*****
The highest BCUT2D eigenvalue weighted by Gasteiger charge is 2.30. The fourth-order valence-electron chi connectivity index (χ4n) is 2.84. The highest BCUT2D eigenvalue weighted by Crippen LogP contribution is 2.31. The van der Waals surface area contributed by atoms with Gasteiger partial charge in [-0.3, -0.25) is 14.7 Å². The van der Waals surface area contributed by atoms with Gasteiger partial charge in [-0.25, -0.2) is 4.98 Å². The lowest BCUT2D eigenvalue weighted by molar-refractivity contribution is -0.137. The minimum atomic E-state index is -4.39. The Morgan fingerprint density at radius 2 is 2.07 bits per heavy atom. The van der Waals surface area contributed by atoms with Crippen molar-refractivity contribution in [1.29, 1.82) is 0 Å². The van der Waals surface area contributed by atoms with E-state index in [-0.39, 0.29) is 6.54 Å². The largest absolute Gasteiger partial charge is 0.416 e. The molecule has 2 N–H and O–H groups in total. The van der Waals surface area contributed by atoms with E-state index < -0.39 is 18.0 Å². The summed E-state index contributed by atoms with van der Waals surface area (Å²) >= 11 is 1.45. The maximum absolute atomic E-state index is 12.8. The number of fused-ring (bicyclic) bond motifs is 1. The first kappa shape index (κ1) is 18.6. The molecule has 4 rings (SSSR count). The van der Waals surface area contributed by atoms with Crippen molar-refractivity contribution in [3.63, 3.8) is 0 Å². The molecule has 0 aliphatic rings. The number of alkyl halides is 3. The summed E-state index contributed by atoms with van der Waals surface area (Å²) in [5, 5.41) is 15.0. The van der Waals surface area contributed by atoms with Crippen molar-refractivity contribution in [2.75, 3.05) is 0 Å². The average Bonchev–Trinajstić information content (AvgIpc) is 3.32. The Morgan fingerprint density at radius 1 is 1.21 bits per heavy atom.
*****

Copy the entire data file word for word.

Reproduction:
The highest BCUT2D eigenvalue weighted by Gasteiger charge is 2.30. The fourth-order valence-electron chi connectivity index (χ4n) is 2.84. The highest BCUT2D eigenvalue weighted by Crippen LogP contribution is 2.31. The van der Waals surface area contributed by atoms with Gasteiger partial charge in [-0.3, -0.25) is 14.7 Å². The van der Waals surface area contributed by atoms with Gasteiger partial charge in [-0.25, -0.2) is 4.98 Å². The lowest BCUT2D eigenvalue weighted by molar-refractivity contribution is -0.137. The minimum atomic E-state index is -4.39. The Morgan fingerprint density at radius 2 is 2.07 bits per heavy atom. The van der Waals surface area contributed by atoms with Crippen molar-refractivity contribution in [1.29, 1.82) is 0 Å². The van der Waals surface area contributed by atoms with E-state index in [-0.39, 0.29) is 6.54 Å². The largest absolute Gasteiger partial charge is 0.416 e. The molecule has 2 N–H and O–H groups in total. The van der Waals surface area contributed by atoms with E-state index < -0.39 is 18.0 Å². The summed E-state index contributed by atoms with van der Waals surface area (Å²) >= 11 is 1.45. The maximum absolute atomic E-state index is 12.8. The number of fused-ring (bicyclic) bond motifs is 1. The first kappa shape index (κ1) is 18.6. The molecule has 4 rings (SSSR count). The van der Waals surface area contributed by atoms with Crippen molar-refractivity contribution in [3.63, 3.8) is 0 Å². The molecule has 0 aliphatic rings. The number of alkyl halides is 3. The summed E-state index contributed by atoms with van der Waals surface area (Å²) in [5, 5.41) is 15.0. The van der Waals surface area contributed by atoms with Crippen molar-refractivity contribution in [2.75, 3.05) is 0 Å². The average Bonchev–Trinajstić information content (AvgIpc) is 3.32. The Morgan fingerprint density at radius 1 is 1.21 bits per heavy atom.